We recently asked Steven for his insights on forming a biotech start-up from forming business plans to getting funding. Here’s what he shared:
Can you tell us about your professional background? How did you become interested in helping biotech startups?
I was always fascinated by biotechnology and how the costs to do interesting scientific research was falling rapidly. I learned about Moore’s Law and how the cost of gene synthesis and sequencing were advancing five times faster than Moore’s Law. Ever since then I was fascinated about startups in biotech and the surrounding ecosystems.
Toward finishing my Masters, I became fascinated by the acceleration model and wanted to work with IndieBio EU, now RebelBio – The Global BioAccelerator Initiative.
At what point should a startup seek the help of someone with your expertise? Why is utilizing outside advice essential to the success of a new business?
Individuals with a solid impactful idea to improve outcomes using biotechnology or synthetic biology are welcome to chat with our team to see if they can take the idea forward. Don’t be afraid if you don’t have it all figured out, the model is designed to give newbies and seasoned pros the resources they need to build a stellar company.
What is the current climate for biotech startups? How easy is it to launch a biotech business today?
It has never been more feasible to become an entrepreneur in the biotech space and there are tons of qualified individuals with the right skills to become effective leaders in companies along with the business and technical acumen.
What are the unique challenges for launching a biotech startup?
The challenges are mainly focused in the regulatory and approval stages in order to successfully commercialize your product. Being lean and minimizing cash burn will also help you traverse the so called “valley of death” and get you further faster.
What’s your philosophy or approach to helping startups launch successful businesses? Where do your conversations with clients start? What challenges seem to surprise startups the most during the development stage?
Startups not communicating well, either within their own team, the community, or even investors causes untold problems such as mistrust down the line. The better teams are at communication and reporting the easier they will be able to address challenges they face by using their network.
What types of homework should entrepreneurs do before seeking funding and/or investment in their startup?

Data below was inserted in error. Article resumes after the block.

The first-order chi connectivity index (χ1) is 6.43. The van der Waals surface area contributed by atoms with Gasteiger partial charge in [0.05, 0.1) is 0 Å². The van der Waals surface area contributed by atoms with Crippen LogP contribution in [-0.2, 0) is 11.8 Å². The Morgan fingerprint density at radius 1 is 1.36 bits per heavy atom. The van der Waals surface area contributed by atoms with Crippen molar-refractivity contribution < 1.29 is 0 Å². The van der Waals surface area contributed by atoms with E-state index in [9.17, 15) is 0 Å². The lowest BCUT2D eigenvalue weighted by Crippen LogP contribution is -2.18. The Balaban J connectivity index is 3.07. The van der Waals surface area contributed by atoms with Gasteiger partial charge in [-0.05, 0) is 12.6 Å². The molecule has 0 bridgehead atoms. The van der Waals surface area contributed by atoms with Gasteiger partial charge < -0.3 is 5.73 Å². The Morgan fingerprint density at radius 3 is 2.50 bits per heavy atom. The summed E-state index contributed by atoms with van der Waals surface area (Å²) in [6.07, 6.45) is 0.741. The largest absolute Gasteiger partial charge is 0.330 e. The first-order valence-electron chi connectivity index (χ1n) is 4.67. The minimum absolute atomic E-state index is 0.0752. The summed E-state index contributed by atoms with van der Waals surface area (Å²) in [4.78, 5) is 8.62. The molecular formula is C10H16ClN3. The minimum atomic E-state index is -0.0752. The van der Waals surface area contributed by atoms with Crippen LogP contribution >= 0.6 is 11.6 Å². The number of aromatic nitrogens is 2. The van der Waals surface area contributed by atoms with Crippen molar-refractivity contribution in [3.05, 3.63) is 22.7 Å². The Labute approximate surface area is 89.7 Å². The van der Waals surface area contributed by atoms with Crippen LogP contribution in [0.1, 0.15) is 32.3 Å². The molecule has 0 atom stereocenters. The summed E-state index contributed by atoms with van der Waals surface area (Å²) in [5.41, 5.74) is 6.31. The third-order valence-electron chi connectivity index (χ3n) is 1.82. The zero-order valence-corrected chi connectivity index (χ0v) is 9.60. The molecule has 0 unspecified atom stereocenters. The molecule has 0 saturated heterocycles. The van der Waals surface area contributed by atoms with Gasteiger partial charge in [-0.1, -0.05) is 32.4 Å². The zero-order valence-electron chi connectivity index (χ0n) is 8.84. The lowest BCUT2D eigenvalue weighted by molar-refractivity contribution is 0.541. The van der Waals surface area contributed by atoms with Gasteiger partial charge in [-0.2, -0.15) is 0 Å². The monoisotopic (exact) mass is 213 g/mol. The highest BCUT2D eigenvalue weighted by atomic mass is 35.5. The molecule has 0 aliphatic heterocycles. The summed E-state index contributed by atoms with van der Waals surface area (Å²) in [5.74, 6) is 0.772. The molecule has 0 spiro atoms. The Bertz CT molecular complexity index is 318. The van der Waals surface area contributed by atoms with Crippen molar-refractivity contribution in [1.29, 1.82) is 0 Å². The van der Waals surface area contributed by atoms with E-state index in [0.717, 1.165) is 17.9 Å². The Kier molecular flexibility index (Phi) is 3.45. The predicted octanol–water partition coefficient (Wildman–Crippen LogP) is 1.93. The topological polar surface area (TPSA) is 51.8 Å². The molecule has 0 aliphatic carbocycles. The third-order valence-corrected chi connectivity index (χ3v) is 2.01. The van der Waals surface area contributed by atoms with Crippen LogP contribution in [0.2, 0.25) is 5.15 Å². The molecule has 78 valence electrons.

Startups should consider their total addressable market for their technology and assess how feasible the business would be to take it further over a five-year plan.
What are the components of a well-written business plan?
- Have clear, concise milestones mapped out over a five-year period.
- Highlight your total addressable market, i.e., the market you and YOUR startup can actually access realistically within one year, two years and so on. I see a number of companies dramatically say they are targeting a market of X Billion yet are not of sufficient scale to even attain
- Technical language should be revised regularly to remove jargon as not everyone will have a PhD in molecular biology reading your plan.
- It never hurts to use images rather than use text to save you time – a 1,000 words and all that.
When should entrepreneurs revisit and revise their business plan?
Entrepreneurs should constantly revise their business plan so it is as relevant as possible, as everything can change in an instant. Keep it to a maximum of 25 pages and create an executive level two-pager, also. Never forget that not everyone reading your technical sections are scientists so do your best to make that as concise and as easy to understand as possible. Remember what Einstein said “If you can’t explain it to a 6 year old, you don’t understand it yourself.”
What are the most common mistakes you see startups making when seeking funding early on? What should they do instead?
The best advice I can give is budget so that you have additional funding to accommodate the space between funding rounds in Seed and Series A. The regulatory pathway can be long and arduous so make sure to provide a comprehensive regulatory strategy with the relevant costs required mapped out to remove any potential risk factors.